Option #2: Credit Card Hardship ProgramsIf you don't qualify for a lower interest rate because you've missed too many payments, chances are, you are dealing with a financial hardship. You didn't mean to miss the payments, you simply could not afford them. And, it's OK! Many lenders have created financial hardship departments to assist consumers in your shoes. The financial hardship departments help to create credit card hardship programs that will reduce interest rates and payments. Here are the steps to applying for a credit card hardship program:
Step #1: Get Prepared – To get prepared for applying for credit card hardship programs, you will need to create a couple of lists. The first list that you make should be a list of your income sources. Alimony and child support however, do not count as income that should be used for paying off debts. Therefore, you should leave these income sources out of your list. Next, you should create a list of your expenses. When you make this list, think of everything that you pay for on a usual month to month basis. Everything from rent to food expenses and everything in between should be listed!
Step #2: Using Your List From Option #1, Start Calling Your Lenders – Now, it's time to call your lenders and see how much help they are willing to provide. Once you make it past the automated system, and you are asked what they can help you with, explain to your lender that you have all intentions of paying your debts but you cannot afford to keep paying at the rate you are paying now. Ask them if there is anything they can do to help.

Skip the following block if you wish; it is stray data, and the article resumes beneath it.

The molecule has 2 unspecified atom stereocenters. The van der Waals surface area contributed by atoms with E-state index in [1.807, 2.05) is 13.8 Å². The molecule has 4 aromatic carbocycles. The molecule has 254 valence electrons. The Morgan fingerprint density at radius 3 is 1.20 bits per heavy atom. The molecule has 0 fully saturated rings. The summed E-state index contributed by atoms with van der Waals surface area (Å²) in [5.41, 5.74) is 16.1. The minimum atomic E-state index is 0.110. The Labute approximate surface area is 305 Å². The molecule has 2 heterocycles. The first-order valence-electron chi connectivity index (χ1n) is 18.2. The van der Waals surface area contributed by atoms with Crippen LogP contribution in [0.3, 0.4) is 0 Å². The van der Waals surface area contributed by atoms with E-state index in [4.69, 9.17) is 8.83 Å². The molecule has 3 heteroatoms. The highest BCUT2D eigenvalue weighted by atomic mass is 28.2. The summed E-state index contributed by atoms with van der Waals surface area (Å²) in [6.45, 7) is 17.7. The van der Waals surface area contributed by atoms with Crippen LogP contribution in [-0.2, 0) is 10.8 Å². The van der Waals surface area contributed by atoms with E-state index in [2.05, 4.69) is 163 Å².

Step #3: Answer Questions Honestly – At this point, you will most likely be transferred to a financial hardship department of some sort and asked several questions with regard to your income and expenses. Luckily for you, you will be prepared with the answers on the lists you've created earlier! Don't try to fluff income, decrease expenses or vice versa. These questions are designed to gauge your level of financial hardship and give the lender an idea of how they can help. Honesty is key here!
Option #3: Balance Transfer Credit CardsBalance transfer credit cards are another great way to reduce your interest rates. If your lender is not willing to reduce it and, you are not going through a financial hardship, this may just be the best option for you. To learn more about this option, please take the time read the balance transfer credit cards article I recently for FatWallet.
Final ThoughtsIf you are fed up with high interest rates on your credit cards, you don't have to pay them. There are several ways to reduce your interest rates and each is designed for a different group of consumers in a different financial position. The key is finding the best option for you and taking advantage of it!
This article was written by Joshua Rodriguez, proud owner and founder of CNAFinance.com and avid freelance personal finance writer. Join the conversation about this article or any personal finance topic of your choice on Google+!